NextGen Leader Courts Younger Contributors

Jewish Federation Board Chair Susan Lachs Adler and Marc Prine | Photo provided

Marc Prine doesn’t hesitate to describe how the Jewish Federation of Greater Philadelphia changed his life.

“I met my wife [Amanda] because of [Jewish] Federation,” he noted.

That’s certainly a life changer, and the outgoing chairman of NextGen — the Jewish Federation organization for younger adults and future leaders — plans to continue that involvement in the near future.

“I made a lot of friends through [Jewish] Federation and have really enjoyed that community feeling,” said Prine, who also is on the board of trustees and has participated in Israel360 trips. “I’m really excited for the future of NextGen and NextGen as a piece of the [Jewish] Federation future.”

A native of Manalapan, N.J., Prine, 32, was an undergraduate at Temple University starting in 2004, obtained a master’s degree in industrial organization (I/O) psychology at West Chester University and completed a Ph.D. in the same field at the Chicago School of Professional Psychology.

Prine put his knowledge in that niche field — I/O psychology is the science of human behavior as it relates to work, applying psychological theories and principles to organizations and individuals at work — to use in the business world as a consultant. But it’s probably fair to say he also uses it while representing the Jewish Federation.

Aside from his role with NextGen, Prine has worked in recent years as a fundraising campaign chair, his first foray into philanthropy. A lot of the job entailed explaining to fellow fledgling professionals the importance of the Jewish Federation’s role.

“I care about young people and engaging young Jews in the city,” he said, noting that philanthropy can easily mix with younger fun-oriented lifestyles and that Jewish Federation is changing with the times. “We’re making sure we don’t become ‘Oh, that’s what my grandmother did.’”

One challenge is avoiding what Prine described as philanthropic attention deficit disorder — trying to wade through all the charitable options to determine the best use of a donation.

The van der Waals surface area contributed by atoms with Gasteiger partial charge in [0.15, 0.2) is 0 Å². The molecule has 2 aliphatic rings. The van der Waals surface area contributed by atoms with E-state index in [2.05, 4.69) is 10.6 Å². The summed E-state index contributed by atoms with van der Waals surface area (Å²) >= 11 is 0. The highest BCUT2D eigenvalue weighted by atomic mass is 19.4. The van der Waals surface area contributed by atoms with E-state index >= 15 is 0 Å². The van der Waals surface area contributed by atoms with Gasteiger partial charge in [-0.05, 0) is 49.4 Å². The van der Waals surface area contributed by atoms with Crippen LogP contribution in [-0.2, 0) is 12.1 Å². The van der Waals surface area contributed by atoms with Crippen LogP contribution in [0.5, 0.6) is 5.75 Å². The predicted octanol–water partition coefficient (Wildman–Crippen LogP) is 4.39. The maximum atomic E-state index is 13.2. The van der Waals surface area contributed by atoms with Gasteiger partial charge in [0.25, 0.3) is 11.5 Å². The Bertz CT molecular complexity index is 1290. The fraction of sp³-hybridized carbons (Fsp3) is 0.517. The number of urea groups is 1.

For his work with Jewish Federation, Prine was presented last year with the Myer and Rosaline Feinstein Young Leadership Award.

Prine said the Jewish Federation has created an environment where differing values are respected and can work together despite disagreements.

Jewish Federation President and CEO “Naomi [Adler] and her team have done a great job of changing the perception of the pay-to-play model,” Prine said.

Prine has attended annual General Assembly conferences of Jewish Federations nationwide, where he’s enjoyed meeting his counterparts and relating common experiences.

“They’re facing the same problems we are,” he said.

When he’s not directly involved with Jewish Federation and its offshoots, Prine maintains a role in the Jewish community at large.

That includes a board role with Temple’s Hillel, the young professionals board of the Anti-Defamation League in Philadelphia and a fellowship with the Wexner Heritage Program. The latter is a Jewish learning and leadership development program for volunteer leaders in North America.

In his free time, Prine enjoys trying restaurants around the city and trying to improve a suspect golf game. 

This article is part of an occasional series of profiles of Jewish Federation of Greater Philadelphia supporters.

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